Enforce the rule of law = end corruption: There have been a number of audit reports in which some very powerful and well-connected Minsters and Aides (some now former) were found to have either mismanaged or embezzled public funds. These reports are still gathering dust on the shelves of the Executive Branch of Government, notably the Justice Department and the Executive Mansion. There have been other recent reports by the Liberian Anti-Corruption Commission as well (see Mathilda Parker, NPA case, the Ebola fund, etc.). To show Liberians and the world that we are serious about enforcing the rule of law, we can start by prioritizing these reports and begin to prosecute individuals who have been cited for abuse of power and corrupt acts. This would instill some level of fear in those entrusted with power and set precedence.
Streamlined/adopt smart government address waste and abuse. By doing so, we will reduce waste in resources allocation (like gas lips, scratch cards, equipment, etc.) and minimize the allure to corruption. For example, create “one-stop centers” at every agency of government providing a service to the public, with a window for the Treasury Department that would collect taxes and fees. For example, a “land/deeds court and processing center” will eliminate the need to have multiple agencies of government handle the sale/resale of land/real estate, thus curbing the practice of bribing/tipping judges to probate deeds, even though they may be fraudulent, or prevent the archives center from registering a fake deed because someone is receiving a tip/bribe in the process. “One-stop-centers” at the Ministries of Finance, Commerce, Lands & Mines, Transport, Labor, Ministry of Foreign Affairs, etc. will significantly curb corrupt practices by “runners” and “middle men,” who facilitate corrupt deeds for higher-ups hiding behind their office desks. A smart government will Eliminate waste and put that money to better use.
Job creation: Unemployment remains the biggest challenge facing the country today and it is a ticking time-bomb. Some sources estimate Liberia’s unemployment rate at more than 65%. Although these figures include people who may not have the requisite marketable job skills to land gainful employment in the service or engineering sectors, many young educated Liberians are jobless. Government may not be the sole creator of jobs, but given Liberia’s recent violent history that saw the emergency of what I term “gun jobs” – young people taking up arms in lieu of gainful employment, the Liberian Government owes its people that much to champion economic policies that create a favorable environment that spurs job creation for at least the formally educated class. For example, we can invest in a program that recruits young people who are unemployed and have little employable skills and structure them into “Agriculture Corps” across various counties to invest in the nation’s quest for food security. We must also diversify our economy – gradually investing in value-added industries in iron ore and rubber products, agriculture, textiles, tourism, etc. By doing this, our economy will be able to curb capital flight while reducing unemployment and improving national economic growth.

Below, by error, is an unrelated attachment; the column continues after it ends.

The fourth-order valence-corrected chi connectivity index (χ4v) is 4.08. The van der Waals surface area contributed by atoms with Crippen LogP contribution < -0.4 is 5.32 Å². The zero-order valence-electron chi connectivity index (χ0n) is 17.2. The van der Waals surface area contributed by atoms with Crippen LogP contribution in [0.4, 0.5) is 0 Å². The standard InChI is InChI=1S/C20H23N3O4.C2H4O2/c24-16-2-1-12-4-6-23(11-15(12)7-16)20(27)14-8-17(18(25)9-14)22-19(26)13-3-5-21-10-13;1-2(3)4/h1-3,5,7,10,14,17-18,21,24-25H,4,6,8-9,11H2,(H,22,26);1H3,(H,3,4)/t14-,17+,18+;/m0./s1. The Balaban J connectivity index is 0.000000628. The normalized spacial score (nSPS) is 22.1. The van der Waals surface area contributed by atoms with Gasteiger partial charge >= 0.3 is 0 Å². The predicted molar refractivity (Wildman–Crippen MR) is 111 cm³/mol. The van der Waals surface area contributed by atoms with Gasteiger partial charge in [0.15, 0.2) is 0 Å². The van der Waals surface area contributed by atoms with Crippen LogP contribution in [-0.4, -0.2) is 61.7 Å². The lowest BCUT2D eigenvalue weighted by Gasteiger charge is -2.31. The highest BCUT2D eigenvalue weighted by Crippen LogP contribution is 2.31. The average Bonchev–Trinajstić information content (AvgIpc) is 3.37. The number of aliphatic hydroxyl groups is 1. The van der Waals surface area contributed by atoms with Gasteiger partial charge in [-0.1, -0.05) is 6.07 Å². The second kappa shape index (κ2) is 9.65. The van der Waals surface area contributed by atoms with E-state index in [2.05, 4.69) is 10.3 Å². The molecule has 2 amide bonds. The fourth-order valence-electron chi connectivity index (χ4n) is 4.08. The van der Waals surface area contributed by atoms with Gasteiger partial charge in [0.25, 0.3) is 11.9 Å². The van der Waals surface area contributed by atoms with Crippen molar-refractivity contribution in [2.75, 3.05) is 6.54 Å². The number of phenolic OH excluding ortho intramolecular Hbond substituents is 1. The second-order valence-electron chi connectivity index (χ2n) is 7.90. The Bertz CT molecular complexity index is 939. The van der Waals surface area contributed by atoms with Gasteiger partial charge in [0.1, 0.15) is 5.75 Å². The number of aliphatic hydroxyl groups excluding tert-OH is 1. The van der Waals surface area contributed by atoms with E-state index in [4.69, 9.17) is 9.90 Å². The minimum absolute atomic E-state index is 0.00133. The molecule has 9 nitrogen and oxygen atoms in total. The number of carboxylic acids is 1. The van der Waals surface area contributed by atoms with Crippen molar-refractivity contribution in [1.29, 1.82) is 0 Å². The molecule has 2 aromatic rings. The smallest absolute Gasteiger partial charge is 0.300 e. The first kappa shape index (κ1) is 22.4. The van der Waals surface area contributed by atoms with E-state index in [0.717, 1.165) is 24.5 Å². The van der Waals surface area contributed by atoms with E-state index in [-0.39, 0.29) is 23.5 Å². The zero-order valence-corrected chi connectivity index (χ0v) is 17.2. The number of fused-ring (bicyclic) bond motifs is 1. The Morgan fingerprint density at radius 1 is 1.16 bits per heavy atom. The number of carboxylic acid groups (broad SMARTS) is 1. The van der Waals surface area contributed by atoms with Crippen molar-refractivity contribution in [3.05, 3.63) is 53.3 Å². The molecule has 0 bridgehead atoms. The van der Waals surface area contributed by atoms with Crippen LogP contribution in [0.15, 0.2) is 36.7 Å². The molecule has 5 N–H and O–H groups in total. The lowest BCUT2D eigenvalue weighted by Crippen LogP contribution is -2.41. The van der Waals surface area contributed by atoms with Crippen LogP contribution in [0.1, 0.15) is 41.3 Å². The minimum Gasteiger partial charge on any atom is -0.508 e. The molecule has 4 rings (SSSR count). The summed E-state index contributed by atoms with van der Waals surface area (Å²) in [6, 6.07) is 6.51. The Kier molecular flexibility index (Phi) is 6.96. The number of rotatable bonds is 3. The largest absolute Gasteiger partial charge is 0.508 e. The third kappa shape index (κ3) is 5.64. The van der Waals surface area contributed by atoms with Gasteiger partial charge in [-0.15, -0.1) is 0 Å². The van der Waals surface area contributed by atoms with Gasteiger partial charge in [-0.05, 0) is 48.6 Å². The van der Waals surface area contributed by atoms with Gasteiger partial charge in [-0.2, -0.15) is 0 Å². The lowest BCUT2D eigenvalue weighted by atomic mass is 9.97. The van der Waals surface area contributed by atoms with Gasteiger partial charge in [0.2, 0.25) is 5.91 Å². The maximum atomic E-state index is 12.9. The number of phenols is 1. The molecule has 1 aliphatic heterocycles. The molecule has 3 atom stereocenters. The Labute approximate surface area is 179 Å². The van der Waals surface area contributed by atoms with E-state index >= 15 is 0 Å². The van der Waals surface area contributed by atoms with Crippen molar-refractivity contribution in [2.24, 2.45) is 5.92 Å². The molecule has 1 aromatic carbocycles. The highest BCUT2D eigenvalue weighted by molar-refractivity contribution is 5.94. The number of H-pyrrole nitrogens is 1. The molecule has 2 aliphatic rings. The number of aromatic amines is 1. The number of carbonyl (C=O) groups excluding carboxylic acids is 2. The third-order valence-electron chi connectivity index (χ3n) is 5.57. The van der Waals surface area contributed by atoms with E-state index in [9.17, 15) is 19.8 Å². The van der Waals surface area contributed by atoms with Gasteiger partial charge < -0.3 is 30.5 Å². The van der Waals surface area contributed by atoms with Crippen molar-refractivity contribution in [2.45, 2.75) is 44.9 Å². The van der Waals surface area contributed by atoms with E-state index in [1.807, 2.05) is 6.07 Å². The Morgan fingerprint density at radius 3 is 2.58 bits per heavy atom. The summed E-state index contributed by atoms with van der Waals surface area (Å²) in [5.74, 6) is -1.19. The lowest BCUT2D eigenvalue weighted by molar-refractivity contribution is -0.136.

End Impunity to reconcile a divided a nation: Liberia must bring closure to the civil war chapter for both perpetrators and victims who are seeking justice. For genuine reconciliation to take hold, justice must be served for the most heinous crimes committed during the country’s 14 year civil war (1989-2003). This has always been a difficult topic, but Liberia must hold accountable war criminals who committed “heinous crimes” so as not to risk repeating the same mistakes.
We must also honor the memory of those who died and those who were summarily executed, without due process, to as appease the spirit of our ancestors.
We must never revert to a military coup d’état as we’ve done in the past, for conflict breads more chaos and suffering. We must commit ourselves to ensuring that we engender a Liberia, where there is rule of law; where everyone gets a fair shot of opportunities and share in the resources; and where we educate new generations to put nation above tribe or ethnic group.
The above recommendations are not exhaustive, but rather a glimpse into our vision as to where we intend to take Liberia. This will require a selfless leadership with vision that champions development, transparency, and accountability. It is only then that we Liberians can l live in a “land of liberty and justice for all.”
I thank you -.
About Tamba D. Aghailas